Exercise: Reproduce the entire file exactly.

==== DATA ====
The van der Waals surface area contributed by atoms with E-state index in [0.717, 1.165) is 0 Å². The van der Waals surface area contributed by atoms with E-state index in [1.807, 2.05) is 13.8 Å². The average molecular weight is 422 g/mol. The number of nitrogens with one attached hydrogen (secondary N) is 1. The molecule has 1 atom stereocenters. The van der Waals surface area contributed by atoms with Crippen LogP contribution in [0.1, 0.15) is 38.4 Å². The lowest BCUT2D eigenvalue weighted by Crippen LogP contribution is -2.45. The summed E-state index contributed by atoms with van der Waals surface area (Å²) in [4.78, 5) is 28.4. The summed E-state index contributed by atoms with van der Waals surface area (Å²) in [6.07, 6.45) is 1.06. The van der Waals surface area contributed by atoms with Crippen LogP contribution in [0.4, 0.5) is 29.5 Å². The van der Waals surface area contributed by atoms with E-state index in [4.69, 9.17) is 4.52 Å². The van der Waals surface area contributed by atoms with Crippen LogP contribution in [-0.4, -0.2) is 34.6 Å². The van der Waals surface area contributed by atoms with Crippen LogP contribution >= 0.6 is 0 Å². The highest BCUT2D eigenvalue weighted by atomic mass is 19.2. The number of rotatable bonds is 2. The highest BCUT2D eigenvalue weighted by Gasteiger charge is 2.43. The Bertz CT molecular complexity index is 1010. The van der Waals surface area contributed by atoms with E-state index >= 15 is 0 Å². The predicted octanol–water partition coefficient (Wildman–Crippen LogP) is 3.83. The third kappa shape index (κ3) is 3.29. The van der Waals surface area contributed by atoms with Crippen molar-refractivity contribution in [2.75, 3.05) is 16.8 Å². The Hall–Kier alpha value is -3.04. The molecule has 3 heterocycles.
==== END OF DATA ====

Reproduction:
The van der Waals surface area contributed by atoms with E-state index in [0.717, 1.165) is 0 Å². The van der Waals surface area contributed by atoms with E-state index in [1.807, 2.05) is 13.8 Å². The average molecular weight is 422 g/mol. The number of nitrogens with one attached hydrogen (secondary N) is 1. The molecule has 1 atom stereocenters. The van der Waals surface area contributed by atoms with Crippen LogP contribution in [0.1, 0.15) is 38.4 Å². The lowest BCUT2D eigenvalue weighted by Crippen LogP contribution is -2.45. The summed E-state index contributed by atoms with van der Waals surface area (Å²) in [4.78, 5) is 28.4. The summed E-state index contributed by atoms with van der Waals surface area (Å²) in [6.07, 6.45) is 1.06. The van der Waals surface area contributed by atoms with Crippen LogP contribution in [0.4, 0.5) is 29.5 Å². The van der Waals surface area contributed by atoms with E-state index in [4.69, 9.17) is 4.52 Å². The van der Waals surface area contributed by atoms with Crippen LogP contribution in [-0.4, -0.2) is 34.6 Å². The van der Waals surface area contributed by atoms with Crippen LogP contribution >= 0.6 is 0 Å². The highest BCUT2D eigenvalue weighted by atomic mass is 19.2. The number of rotatable bonds is 2. The highest BCUT2D eigenvalue weighted by Gasteiger charge is 2.43. The Bertz CT molecular complexity index is 1010. The van der Waals surface area contributed by atoms with E-state index >= 15 is 0 Å². The predicted octanol–water partition coefficient (Wildman–Crippen LogP) is 3.83. The third kappa shape index (κ3) is 3.29. The van der Waals surface area contributed by atoms with Crippen molar-refractivity contribution in [2.75, 3.05) is 16.8 Å². The Hall–Kier alpha value is -3.04. The molecule has 3 heterocycles.